• In general, in another aspect, subject matter described in this specification can be embodied in a method that is performed in a wireless communication system. The method includes determining a first power level for one or more wireless communication devices served by an access point and operating under a minimum power constraint, the first power level being a difference between a received power level from at least one wireless communication device and a second power level that would be received if the at least one wireless communication device were not under a minimum power constraint.
  • Other implementations can optionally include one or more of the following features. The method may also include obtaining a third power level of noise and interference signals in the environment of the one or more wireless communication devices serviced by the access point; and estimating a fourth power level by filtering the third power level. The method may also include determining a sum of the third power level and the first power level of all the wireless communication devices serviced by the access point. The method may also include setting a dynamic threshold value that is a product of a static rise-over-thermal threshold value and the sum, and setting a reverse activity bit when a Received Signal Strength Indication (RSSI) exceeds the dynamic threshold value.
  • In general, in another aspect, subject matter described in this specification can be embodied in a computer program product, encoded on a computer-readable medium, operable to cause data processing apparatus to perform operations including obtaining a first power level of noise and interference signals in an environment of at least one of a plurality of wireless communication devices serviced by an access point; and estimating a second power level by filtering the first power level.
  • Other implementations can optionally include one or more of the following features. The first power level may include a difference between a Received Signal Strength Indication (RSSI) and a sum of received power level of all wireless communication devices serviced by the access point. Filtering the first power level may include tracking a ramp-up of filtered noise and interference at an onset of a burst. Filtering the first power level may include providing a gradual damping of filtered noise and interference at the end of a burst. Filtering the first power level may also include using a time-based filtering function. The computer program product may also include determining a virtual pilot signal-to-interference-plus-noise-ratio (SINR) of the wireless communication system based on the second power level; and issuing a power level command to at least one of the plurality of wireless communication devices based on the virtual pilot SINR.
  • In general, in another aspect, subject matter described in this specification can be embodied in a computer program product, encoded on a computer-readable medium, operable to cause data processing apparatus to perform operations including determining a first power level for one or more wireless communication devices served by an access point and operating under a minimum power constraint, the first power level being a difference between a received power level from at least one wireless communication device and a second power level that would be received if the at least one wireless communication device were not under a minimum power constraint.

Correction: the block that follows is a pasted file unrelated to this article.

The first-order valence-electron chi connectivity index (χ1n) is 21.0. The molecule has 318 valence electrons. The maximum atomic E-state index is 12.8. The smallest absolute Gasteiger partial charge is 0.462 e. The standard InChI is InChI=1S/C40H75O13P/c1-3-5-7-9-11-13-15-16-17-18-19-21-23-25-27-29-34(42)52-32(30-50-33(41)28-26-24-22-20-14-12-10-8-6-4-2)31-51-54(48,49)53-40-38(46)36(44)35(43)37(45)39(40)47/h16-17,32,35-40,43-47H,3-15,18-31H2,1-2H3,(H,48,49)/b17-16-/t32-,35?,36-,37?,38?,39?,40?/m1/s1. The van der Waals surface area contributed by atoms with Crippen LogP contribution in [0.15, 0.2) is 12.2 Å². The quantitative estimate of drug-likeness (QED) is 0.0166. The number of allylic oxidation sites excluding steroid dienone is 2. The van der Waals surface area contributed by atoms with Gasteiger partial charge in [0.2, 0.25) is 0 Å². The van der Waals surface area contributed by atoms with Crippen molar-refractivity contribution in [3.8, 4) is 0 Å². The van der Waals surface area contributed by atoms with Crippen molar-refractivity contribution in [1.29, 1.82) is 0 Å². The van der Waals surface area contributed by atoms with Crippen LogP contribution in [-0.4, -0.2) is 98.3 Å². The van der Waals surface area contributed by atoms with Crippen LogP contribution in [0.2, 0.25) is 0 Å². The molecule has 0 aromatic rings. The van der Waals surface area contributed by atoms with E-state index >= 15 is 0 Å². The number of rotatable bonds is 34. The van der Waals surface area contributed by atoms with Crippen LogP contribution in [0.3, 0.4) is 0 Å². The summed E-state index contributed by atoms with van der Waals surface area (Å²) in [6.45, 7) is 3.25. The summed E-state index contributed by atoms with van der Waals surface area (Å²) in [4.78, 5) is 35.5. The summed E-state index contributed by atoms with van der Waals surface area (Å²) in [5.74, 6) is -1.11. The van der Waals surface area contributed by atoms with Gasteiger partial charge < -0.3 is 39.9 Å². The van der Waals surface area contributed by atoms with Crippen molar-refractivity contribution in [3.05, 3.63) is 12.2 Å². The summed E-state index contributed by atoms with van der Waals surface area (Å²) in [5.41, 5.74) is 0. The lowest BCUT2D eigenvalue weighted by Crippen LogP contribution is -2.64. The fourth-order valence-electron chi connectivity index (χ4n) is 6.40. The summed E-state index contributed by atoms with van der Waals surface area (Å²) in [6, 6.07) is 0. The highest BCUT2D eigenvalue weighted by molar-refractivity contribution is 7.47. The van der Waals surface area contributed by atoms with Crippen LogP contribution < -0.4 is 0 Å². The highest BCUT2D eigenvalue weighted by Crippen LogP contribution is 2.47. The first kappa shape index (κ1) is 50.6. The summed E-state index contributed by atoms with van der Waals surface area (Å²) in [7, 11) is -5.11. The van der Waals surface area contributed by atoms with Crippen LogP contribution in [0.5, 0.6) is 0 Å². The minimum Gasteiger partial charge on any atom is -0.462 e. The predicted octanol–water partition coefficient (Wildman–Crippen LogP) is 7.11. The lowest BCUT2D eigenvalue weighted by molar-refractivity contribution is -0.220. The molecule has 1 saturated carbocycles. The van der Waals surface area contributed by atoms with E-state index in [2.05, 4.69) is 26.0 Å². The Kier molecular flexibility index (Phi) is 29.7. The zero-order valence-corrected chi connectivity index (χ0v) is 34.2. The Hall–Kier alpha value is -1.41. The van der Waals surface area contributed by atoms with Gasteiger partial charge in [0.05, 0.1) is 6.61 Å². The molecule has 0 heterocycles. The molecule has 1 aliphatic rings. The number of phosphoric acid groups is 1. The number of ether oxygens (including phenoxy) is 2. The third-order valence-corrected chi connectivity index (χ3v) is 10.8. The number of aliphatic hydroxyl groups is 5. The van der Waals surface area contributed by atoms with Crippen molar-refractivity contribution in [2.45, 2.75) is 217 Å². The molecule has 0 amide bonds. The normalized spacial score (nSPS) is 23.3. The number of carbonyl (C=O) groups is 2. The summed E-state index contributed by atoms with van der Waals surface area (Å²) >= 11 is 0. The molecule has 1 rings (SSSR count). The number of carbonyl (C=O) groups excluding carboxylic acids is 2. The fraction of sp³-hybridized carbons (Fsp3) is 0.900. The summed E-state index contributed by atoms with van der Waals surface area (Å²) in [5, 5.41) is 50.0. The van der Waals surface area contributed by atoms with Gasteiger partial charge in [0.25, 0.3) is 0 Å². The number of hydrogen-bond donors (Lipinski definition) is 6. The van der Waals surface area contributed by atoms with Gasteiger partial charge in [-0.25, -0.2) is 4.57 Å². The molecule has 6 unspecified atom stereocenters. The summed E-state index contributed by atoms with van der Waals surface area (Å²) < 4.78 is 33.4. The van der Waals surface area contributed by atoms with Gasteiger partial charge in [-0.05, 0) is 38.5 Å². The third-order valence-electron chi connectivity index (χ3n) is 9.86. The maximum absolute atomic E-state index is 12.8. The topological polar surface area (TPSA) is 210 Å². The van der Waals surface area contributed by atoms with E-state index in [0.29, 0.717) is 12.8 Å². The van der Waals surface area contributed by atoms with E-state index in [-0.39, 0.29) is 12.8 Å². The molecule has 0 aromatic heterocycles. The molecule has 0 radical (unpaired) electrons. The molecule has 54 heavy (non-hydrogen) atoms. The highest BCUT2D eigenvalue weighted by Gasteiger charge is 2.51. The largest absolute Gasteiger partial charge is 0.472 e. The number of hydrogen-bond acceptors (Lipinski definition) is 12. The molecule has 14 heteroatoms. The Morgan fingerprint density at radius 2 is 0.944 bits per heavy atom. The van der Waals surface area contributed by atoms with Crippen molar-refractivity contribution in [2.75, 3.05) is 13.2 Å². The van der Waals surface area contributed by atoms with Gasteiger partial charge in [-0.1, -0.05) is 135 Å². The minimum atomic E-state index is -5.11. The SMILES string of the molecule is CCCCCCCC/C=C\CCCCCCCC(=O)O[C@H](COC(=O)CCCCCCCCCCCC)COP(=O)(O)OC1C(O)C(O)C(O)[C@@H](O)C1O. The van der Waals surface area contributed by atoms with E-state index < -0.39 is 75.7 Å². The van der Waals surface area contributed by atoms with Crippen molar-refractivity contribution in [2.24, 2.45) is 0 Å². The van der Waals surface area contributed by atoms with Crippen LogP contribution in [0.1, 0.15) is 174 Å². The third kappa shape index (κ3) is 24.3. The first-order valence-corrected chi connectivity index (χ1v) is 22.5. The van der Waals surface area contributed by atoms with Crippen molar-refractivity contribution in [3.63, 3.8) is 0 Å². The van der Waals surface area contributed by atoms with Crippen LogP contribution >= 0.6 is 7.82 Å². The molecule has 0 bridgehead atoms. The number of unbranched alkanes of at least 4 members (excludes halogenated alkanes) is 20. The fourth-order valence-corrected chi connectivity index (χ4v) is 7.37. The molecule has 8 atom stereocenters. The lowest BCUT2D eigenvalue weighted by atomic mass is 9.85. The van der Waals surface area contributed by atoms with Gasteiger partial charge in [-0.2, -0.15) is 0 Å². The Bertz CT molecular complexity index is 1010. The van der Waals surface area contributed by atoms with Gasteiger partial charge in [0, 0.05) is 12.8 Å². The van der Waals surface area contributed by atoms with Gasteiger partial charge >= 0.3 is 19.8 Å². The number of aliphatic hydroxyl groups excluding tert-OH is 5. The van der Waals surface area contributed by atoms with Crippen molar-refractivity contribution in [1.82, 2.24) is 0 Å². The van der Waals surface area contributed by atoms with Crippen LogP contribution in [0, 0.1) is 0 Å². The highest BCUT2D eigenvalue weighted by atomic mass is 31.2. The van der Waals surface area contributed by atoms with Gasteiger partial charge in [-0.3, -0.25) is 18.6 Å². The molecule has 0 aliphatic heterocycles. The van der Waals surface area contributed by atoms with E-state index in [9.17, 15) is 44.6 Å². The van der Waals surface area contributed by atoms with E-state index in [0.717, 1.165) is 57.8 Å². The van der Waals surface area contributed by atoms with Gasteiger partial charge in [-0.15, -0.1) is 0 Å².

• Other implementations can optionally include one or more of the following features. The computer program product may also include obtaining a third power level of noise and interference signals in the enviromnent of the one or more wireless communication devices serviced by the access point; and estimating a fourth power level by filtering the third power level. The computer program product may include determining a sum of the third power level and the first power level of all the wireless communication devices serviced by the access point; setting a dynamic threshold value that is a product of a static rise-over-thermal threshold value and the sum; and setting a reverse activity bit when a Received Signal Strength Indication (RSSI) exceeds the dynamic threshold value.
  • The details of one or more embodiments of the invention are set forth in the accompanying drawings and the description below. Other features, objects, and advantages of the invention will be apparent from the description and drawings, and from the claims.
  • DESCRIPTION OF DRAWINGS
  • FIG. 1 is a diagram of a radio access network (RAN).
  • FIG. 2 is a diagram of a cell in the cellular network.
  • FIG. 3 is an illustration of RRM functionalities within a CDMA network.
  • FIG. 4 is a graph charting ROT versus time in a sector of a radio access network.
  • FIG. 5 is a graph in connection with issues when an access terminal operates in a strong busty interference environment.
  • FIG. 6 is a graph in connection with a power control approach for an access terminal operating in a strong interference environment.
  • Like reference symbols in the various drawings indicate like elements.
  • DETAILED DESCRIPTION